Sunday, 11 March 2012

Would I be lying if I said I’ve just climbed the Eiger and the Jungfrau?

I’m just back from a rail trip to Switzerland, which was one of the most spectacularly scenic rail trips I’ve ever done. It took all day to get to Interlaken but it also took most of the day to fly back via Zurich. The difference was that the train journey was hassle free, involved no queues, was spaciously comfortable, allowed for lunch in a Parisian street café and provided some glorious scenery on the way. The return flight was OK but was just boring dead time.

I took the 9.12 Eurostar from St Pancras to Paris Gare de Nord, a taxi, rather than the metro, to the Gare de Lyon & after lunch caught the 14.22 (+1 hour GMT) to Basel. The 17.59 from Basel was a treat with snow and mountains increasing with every mile until we arrived in Interlaken at 7.50pm.

The Swiss railway system is quite superb, trains run through seemingly impossible landscapes and to improbable heights yet is always on time.



The next day we climbed the Eiger and the Jungfrau mountains – by train. The Jungfraujoch is the highest rail station in Europe, on the saddle between the famous Eiger and the Jungfrau mountains at a mind-boggling 11,333 feet.




The Jungfraujoch and the route up to it is a wonder of the modern age, climbing extremely steep gradients and burrowing though the top section of the Eiger. A staggering feat of ingenuity and engineering, with breath-taking views only previously experienced by intrepid mountaineers.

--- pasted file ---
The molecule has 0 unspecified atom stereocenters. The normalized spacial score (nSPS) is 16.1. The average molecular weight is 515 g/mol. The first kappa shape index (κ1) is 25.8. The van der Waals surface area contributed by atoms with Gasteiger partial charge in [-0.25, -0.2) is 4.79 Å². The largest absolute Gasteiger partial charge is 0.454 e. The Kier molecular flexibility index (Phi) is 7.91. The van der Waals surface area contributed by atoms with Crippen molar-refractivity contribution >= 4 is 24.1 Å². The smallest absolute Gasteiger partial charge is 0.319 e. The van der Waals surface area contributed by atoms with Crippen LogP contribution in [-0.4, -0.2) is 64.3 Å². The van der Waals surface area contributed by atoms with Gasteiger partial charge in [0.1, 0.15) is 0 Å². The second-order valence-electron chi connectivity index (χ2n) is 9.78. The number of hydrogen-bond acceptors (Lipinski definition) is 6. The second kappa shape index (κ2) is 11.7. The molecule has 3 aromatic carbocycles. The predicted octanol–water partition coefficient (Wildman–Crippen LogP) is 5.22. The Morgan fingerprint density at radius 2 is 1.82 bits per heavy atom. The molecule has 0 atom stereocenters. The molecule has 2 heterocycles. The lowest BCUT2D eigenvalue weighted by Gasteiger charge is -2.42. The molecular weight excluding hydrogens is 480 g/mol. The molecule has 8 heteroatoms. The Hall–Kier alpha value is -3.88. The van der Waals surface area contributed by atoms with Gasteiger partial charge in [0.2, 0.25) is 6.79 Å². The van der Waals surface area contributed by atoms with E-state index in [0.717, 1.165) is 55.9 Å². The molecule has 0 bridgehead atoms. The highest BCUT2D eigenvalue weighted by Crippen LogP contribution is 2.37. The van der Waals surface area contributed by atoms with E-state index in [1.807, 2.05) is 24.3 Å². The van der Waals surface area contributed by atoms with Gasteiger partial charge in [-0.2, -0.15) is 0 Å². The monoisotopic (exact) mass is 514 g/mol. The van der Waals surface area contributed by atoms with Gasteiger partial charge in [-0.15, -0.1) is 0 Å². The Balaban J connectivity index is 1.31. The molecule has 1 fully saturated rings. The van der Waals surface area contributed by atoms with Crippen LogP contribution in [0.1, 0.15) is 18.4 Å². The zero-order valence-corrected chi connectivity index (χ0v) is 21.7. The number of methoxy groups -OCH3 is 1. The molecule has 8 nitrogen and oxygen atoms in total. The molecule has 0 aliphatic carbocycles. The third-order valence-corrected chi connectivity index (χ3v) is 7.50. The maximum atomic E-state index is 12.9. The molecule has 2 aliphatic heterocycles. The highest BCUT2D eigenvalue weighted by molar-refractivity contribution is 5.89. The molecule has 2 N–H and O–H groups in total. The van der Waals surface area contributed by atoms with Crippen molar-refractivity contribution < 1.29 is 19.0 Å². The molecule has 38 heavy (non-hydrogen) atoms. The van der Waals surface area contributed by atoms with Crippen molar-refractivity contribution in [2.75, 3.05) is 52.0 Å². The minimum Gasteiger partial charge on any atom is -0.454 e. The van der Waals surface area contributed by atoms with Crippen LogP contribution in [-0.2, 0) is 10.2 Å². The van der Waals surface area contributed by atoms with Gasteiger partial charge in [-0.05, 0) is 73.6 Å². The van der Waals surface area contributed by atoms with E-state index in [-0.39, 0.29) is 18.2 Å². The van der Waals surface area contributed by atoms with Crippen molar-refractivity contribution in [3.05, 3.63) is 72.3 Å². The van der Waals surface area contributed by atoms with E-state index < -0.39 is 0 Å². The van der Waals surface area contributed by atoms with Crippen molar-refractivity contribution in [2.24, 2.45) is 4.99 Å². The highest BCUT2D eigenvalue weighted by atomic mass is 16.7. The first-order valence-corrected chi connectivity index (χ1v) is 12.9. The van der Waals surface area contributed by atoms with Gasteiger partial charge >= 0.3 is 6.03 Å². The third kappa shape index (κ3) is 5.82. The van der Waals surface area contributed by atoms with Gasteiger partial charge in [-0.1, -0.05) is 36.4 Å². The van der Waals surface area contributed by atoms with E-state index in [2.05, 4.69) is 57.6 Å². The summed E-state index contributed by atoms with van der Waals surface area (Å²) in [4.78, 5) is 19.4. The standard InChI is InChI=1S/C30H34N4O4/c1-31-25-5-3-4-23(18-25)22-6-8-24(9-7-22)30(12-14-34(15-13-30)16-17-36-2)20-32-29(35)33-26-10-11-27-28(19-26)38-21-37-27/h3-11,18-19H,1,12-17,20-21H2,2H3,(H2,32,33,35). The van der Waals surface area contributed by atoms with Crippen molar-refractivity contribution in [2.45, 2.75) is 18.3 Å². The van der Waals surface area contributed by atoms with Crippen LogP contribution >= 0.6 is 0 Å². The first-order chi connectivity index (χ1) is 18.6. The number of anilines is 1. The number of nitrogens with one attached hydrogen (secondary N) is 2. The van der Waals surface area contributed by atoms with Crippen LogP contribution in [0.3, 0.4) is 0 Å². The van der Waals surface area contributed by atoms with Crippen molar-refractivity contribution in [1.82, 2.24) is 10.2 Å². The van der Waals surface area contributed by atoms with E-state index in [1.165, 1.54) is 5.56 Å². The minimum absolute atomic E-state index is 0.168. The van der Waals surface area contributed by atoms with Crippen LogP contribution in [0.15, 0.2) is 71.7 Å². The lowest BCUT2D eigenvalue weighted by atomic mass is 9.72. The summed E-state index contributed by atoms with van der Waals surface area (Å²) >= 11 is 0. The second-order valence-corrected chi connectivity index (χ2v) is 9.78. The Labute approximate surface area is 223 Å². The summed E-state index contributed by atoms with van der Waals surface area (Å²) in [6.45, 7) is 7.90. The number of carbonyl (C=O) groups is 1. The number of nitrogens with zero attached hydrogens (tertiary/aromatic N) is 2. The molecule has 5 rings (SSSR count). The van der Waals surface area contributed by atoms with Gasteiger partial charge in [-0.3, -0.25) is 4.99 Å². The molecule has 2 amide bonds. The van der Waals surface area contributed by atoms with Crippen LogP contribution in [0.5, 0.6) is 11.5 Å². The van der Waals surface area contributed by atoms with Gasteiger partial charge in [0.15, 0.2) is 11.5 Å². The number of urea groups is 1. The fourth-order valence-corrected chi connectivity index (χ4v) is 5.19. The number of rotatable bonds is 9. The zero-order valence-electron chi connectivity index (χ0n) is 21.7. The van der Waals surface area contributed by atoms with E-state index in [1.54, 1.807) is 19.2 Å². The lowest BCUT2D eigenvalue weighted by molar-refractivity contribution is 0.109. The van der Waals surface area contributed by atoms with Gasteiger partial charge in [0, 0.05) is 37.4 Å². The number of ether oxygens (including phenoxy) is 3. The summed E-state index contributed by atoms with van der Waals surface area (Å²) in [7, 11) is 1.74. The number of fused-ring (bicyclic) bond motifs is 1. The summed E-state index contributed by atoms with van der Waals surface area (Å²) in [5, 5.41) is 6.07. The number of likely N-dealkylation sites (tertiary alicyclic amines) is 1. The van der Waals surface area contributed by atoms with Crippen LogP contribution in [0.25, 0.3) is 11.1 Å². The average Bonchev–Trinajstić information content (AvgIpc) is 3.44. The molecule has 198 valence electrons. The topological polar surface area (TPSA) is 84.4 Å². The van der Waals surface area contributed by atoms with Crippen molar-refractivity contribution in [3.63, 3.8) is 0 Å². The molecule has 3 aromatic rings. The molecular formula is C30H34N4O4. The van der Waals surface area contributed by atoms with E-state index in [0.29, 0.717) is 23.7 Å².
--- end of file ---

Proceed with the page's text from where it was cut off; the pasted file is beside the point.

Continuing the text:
We were surrounded by snow-clad mountains, glaciers stood at the head of valleys, birds circled below and on the valley floor tiny houses were clustered around glitteringly frozen lakes.

The route up to Jungfraujoch is a private rail line so is not included on a Swiss rail pass and costs a pricey 190 Swiss francs (approx £132) but it’s worth every penny for an utterly unique experience.

Next day it was the Glacier Express to St Moritz (included on a Swiss rail pass), famous as the world’s slowest express and possible its most scenic train ride. It has comfortable seats and huge panoramic windows that curve onto the roof so none of the towering landscape is missed. First class passengers dine at their seats but second class have the same quality seats and carriage but without the inclusive meal.




It twists through valleys, across bridges and through tunnels and the higher it gets the deeper the snow. At 6,670 feet it crosses the Oberalp-pass where the snow-capped peaks are dazzling in the sun. After descending down to Chur the scenery gets even better as the train climbs back up towards St Moritz, spiralling through tunnels, crossing deep gorges and across the impressive Landwasser viaduct before eventually hauling into snowy St Moritz at 5,824 feet.

Glitzy St Moritz refuses to be outdone by anywhere else; it has its own mountain top viewpoint on Muottas Muragl. A funicular hauls visitors up to 8,425 feet where there’s an improbable hotel and restaurant (Romantik hotel) with stunning panoramic indoor and outdoor views. Unlike the Jungfrau St Moritz is south facing and gets 322 days of blazing sun so it’s surprisingly hot, although freezing when you step into the shade.

The Glacier Express runs all year but, although its beautiful in summer, its in winter when it becomes magnificent.

I travelled to Switzerland with Railbookers (www.railbookers.com) who booked all the tickets and accommodation as well as the return flight. Their holidays are tailor-made & Switzerland packages start from £699.

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